Numputol (Ifugao)

The Yeah Yeah Yeah song “Heads Will Roll” has a chorus that goes, “Off with your head! And dance, dance, dance 'til you're dead!” Well, the Numputol does exactly that. Except it doesn't die at all, as self-beheading is one of its special attributes—it even carries its head as it dance-walks. You'd think it would be fun to party with the Numputol, but joining it in its solitary fun will only make it extremely angry, and you don't want that.

When the Numputol—Pugot in other cultures—isn't eating snakes and centipedes, it's breathing fire. It also likes to appear and disappear at will and it can change into a dog, cat, or chicken, so watch out—although, why would you want to pet such an animal in so suspicious a place as a dark forest? Especially if it is standing near favorite Numputol trees like duhat, acacia, and santol?

Buso (Bagobo)

The Buso is like your average neighborhood housewife. At night, it gossips loudly with the other Buso while their children play below a large tree branch in the graveyard. But then imagine the Buso suddenly craving a midnight snack—it hops off the tree, digs up a grave, and slurps up everything off the corpse with the exception of the bones. Oh, by the way, it is a shadow. If you're brave enough, you can see it if you perform an unspecified ritual—if you want to see it.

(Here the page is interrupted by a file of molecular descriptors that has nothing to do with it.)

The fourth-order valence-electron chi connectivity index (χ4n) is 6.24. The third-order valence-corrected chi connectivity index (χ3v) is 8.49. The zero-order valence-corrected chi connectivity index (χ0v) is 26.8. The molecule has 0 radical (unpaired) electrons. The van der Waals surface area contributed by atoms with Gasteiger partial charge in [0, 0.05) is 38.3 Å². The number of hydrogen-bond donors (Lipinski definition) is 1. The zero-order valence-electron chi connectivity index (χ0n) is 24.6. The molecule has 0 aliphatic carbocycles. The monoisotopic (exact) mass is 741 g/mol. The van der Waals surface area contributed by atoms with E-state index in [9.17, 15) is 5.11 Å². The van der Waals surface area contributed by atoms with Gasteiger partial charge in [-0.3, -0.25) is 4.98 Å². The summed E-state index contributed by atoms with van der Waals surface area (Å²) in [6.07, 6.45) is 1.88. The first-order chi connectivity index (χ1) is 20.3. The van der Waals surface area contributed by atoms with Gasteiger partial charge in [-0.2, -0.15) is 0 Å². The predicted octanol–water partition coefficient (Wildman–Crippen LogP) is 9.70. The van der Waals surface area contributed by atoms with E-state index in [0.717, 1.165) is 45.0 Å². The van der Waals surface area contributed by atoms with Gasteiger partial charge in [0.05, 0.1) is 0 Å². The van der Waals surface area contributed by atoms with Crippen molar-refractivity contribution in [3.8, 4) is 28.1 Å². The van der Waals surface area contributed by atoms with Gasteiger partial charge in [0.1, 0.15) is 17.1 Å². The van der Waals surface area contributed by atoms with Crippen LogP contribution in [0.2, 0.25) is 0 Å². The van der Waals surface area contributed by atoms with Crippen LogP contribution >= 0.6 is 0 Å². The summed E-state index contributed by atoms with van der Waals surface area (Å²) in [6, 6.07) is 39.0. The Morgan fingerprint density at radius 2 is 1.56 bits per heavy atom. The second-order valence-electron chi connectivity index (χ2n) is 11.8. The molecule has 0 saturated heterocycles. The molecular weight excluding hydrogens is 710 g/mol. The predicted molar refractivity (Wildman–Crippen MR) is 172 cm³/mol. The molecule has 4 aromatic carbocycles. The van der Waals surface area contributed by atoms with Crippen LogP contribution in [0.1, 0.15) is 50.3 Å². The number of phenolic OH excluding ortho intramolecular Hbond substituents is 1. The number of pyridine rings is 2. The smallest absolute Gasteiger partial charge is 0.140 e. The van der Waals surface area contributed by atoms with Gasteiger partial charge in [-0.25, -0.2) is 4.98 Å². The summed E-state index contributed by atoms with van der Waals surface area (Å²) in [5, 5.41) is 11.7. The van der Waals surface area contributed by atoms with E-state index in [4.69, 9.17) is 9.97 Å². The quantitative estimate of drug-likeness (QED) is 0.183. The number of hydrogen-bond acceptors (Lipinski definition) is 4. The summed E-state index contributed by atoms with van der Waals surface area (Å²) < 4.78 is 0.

Tikbalang (Tagalog)

The Tikbalang is a reverse centaur, and not nearly as friendly (but definitely way more muscular). Having a horse's head atop a man's body and horse's hooves, it is usually black in color, although it is said that there are some very rare white ones. Also a shape-shifter, it lives under bridges or in trees, usually bamboo, banana, or balete, and its favorite pasttime is leading travelers astray and in circles and occasionally taking rosaries from Christians.

Said travelers can confuse them by wearing their clothes inside-out or asking in loud but polite voices permission for passage. On a day when the sun is shining but there is a light rain shower, it is said that Tikbalang are getting married.